President Rodrigo Duterte said he could not blame Filipino nurses and other health workers for wanting to work abroad following an increased global demand for them due to the coronavirus disease 2019 (Covid-19) health crisis.
“Hindi ko sinisisi, hindi ako galit, wala akong emotions actually about this. But kung gusto ninyong kayong mga nurse na Pilipino gusto ninyong magsilbi sa ibang bayan, sa ibang tao, okay lang sa akin (I don’t blame them, I’m not angry, I don’t have emotions about this. But if you Filipino nurses wanted to serve the country or other people, it’s okay with me),” he said in a televised meeting with members of the Inter-Agency Task Force for the Management of Emerging Infectious Diseases (IATF-EID) late Monday night.
Duterte, however, expressed concern that the country might run out of medical professionals to treat local Covid-19 patients.
He criticized the US for causing problems by aggressively recruiting nurses instead of relying on their own human resources.
“Dapat kayo umasa sana sa sariling mga tao ninyo. Eh ngayon kinukuha, kinakaltasan mo ang Pilipinas pagdating ng panahon magkulang, sorry na lang tayo (You should rely on your own people. Now you’re getting them away from the Philippines. If there will be a shortage, we’ll be sorry),” he said.
He admitted that it was tempting to work in the US because nurses were paid with higher salaries there.
“So ngayon nangangailangan kayo ng nurse, express. Kami naman dito nakakabahan kasi wala kaming pangbigay kasing laki so ang mga nurse natin — eh naintindihan ko ‘yan eh self-preservation ‘yan. So kailangan magtrabaho sila. May trabaho ngayon sa Amerika, eh ‘di nagpupuntahan sila (Now you need nurses, and we will be the one who will lose them because we cannot give them as much. I understand that is self-preservation. You have to work. They have job offers in the US, so they go there),” he added.
Duterte said the US even made it easier for Filipino nurses to secure visas.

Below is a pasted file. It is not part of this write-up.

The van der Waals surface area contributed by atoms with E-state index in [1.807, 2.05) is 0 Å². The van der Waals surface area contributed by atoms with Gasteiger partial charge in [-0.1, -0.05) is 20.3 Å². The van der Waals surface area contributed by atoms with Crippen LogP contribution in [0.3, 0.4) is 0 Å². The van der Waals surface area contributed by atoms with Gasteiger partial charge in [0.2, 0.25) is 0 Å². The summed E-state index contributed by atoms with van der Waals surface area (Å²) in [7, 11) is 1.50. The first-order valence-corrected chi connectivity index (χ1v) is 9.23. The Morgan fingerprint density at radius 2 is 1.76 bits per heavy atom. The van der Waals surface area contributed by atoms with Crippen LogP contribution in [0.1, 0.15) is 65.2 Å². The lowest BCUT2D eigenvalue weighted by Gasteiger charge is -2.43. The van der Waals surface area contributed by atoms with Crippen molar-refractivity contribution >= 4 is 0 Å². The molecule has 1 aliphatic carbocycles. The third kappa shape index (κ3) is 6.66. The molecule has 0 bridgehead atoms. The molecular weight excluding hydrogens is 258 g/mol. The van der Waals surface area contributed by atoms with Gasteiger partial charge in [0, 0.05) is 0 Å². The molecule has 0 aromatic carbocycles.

“Nananawagan sila basta ‘yung nurse, mga nurse sige punta kayo sa embassy, i-process nila ang visa one day, kinabukasan lipad ka na (They are calling on everyone, all nurses, to go process their visa. The next day, they can leave),” he said.
Unlike the Philippines, he said China could easily require their citizens to stay in the country by demanding total obedience.
“Dito hindi ko magawa ‘yan kasi demokrasya, papasok ang human rights [advocates] (I cannot do that here in the Philippines because of human rights advocates),” he said.
He also bared that the IATF-EID expressed hope that not all Filipino nurses would leave the country amid the rising number of cases.
“There’s no end in sight, anong katapusan nito (how this will end),” he said.
As of Monday (April 12), there are 4,932 confirmed cases of Covid-19 in the country and 315 deaths.
Globally, there are at least 1.8 million confirmed cases and 116,000 fatalities.
Over the weekend, the US surpassed Italy as the country with the highest reported Covid-19 death toll, recording more than 20,000 deaths since the outbreak began.
Earlier, Presidential Spokesperson Salvador Panelo said the IATF-EID has recommended the lifting of the temporary deployment ban on Filipino health workers with existing contracts abroad.
He said the resolution is subject to Duterte’s approval, but “foregone conclusion” since he has never disapproved of any recommendation made by the IATF.
Early this month, the Philippine Overseas Employment Administration (POEA) issued Resolution No. 09, temporarily suspending the deployment of all health care workers “until the national state of emergency is lifted and until Covid 19-related travel restrictions are lifted at the destination countries”.
The order was issued to ensure that the country has enough health workers amid the public health emergency. (PNA)